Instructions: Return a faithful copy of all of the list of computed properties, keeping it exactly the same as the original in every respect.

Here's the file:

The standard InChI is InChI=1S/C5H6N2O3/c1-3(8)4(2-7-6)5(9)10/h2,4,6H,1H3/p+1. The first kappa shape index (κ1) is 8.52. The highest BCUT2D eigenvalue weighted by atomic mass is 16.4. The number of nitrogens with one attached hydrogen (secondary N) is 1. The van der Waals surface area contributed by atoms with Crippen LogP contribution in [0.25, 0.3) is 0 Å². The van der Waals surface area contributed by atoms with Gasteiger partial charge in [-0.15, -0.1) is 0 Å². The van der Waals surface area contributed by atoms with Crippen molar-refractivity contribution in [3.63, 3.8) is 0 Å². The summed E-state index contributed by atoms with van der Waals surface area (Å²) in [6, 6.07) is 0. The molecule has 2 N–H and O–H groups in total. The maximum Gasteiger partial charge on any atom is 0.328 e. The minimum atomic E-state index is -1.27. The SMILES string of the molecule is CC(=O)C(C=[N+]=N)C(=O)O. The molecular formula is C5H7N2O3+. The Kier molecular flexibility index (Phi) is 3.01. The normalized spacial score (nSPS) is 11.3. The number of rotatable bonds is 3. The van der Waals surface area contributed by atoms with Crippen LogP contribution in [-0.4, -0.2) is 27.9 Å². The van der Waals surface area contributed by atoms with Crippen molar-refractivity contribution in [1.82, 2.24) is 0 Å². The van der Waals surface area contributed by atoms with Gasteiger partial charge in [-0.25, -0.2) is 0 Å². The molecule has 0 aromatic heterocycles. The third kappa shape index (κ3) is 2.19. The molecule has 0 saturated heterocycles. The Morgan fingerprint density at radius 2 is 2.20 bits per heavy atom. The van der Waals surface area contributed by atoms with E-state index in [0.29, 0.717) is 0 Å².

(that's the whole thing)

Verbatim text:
The standard InChI is InChI=1S/C5H6N2O3/c1-3(8)4(2-7-6)5(9)10/h2,4,6H,1H3/p+1. The first kappa shape index (κ1) is 8.52. The highest BCUT2D eigenvalue weighted by atomic mass is 16.4. The number of nitrogens with one attached hydrogen (secondary N) is 1. The van der Waals surface area contributed by atoms with Crippen LogP contribution in [0.25, 0.3) is 0 Å². The van der Waals surface area contributed by atoms with Gasteiger partial charge in [-0.15, -0.1) is 0 Å². The van der Waals surface area contributed by atoms with Crippen molar-refractivity contribution in [3.63, 3.8) is 0 Å². The summed E-state index contributed by atoms with van der Waals surface area (Å²) in [6, 6.07) is 0. The molecule has 2 N–H and O–H groups in total. The maximum Gasteiger partial charge on any atom is 0.328 e. The minimum atomic E-state index is -1.27. The SMILES string of the molecule is CC(=O)C(C=[N+]=N)C(=O)O. The molecular formula is C5H7N2O3+. The Kier molecular flexibility index (Phi) is 3.01. The normalized spacial score (nSPS) is 11.3. The number of rotatable bonds is 3. The van der Waals surface area contributed by atoms with Crippen LogP contribution in [-0.4, -0.2) is 27.9 Å². The van der Waals surface area contributed by atoms with Crippen molar-refractivity contribution in [1.82, 2.24) is 0 Å². The van der Waals surface area contributed by atoms with Gasteiger partial charge in [-0.25, -0.2) is 0 Å². The molecule has 0 aromatic heterocycles. The third kappa shape index (κ3) is 2.19. The molecule has 0 saturated heterocycles. The Morgan fingerprint density at radius 2 is 2.20 bits per heavy atom. The van der Waals surface area contributed by atoms with E-state index in [0.29, 0.717) is 0 Å².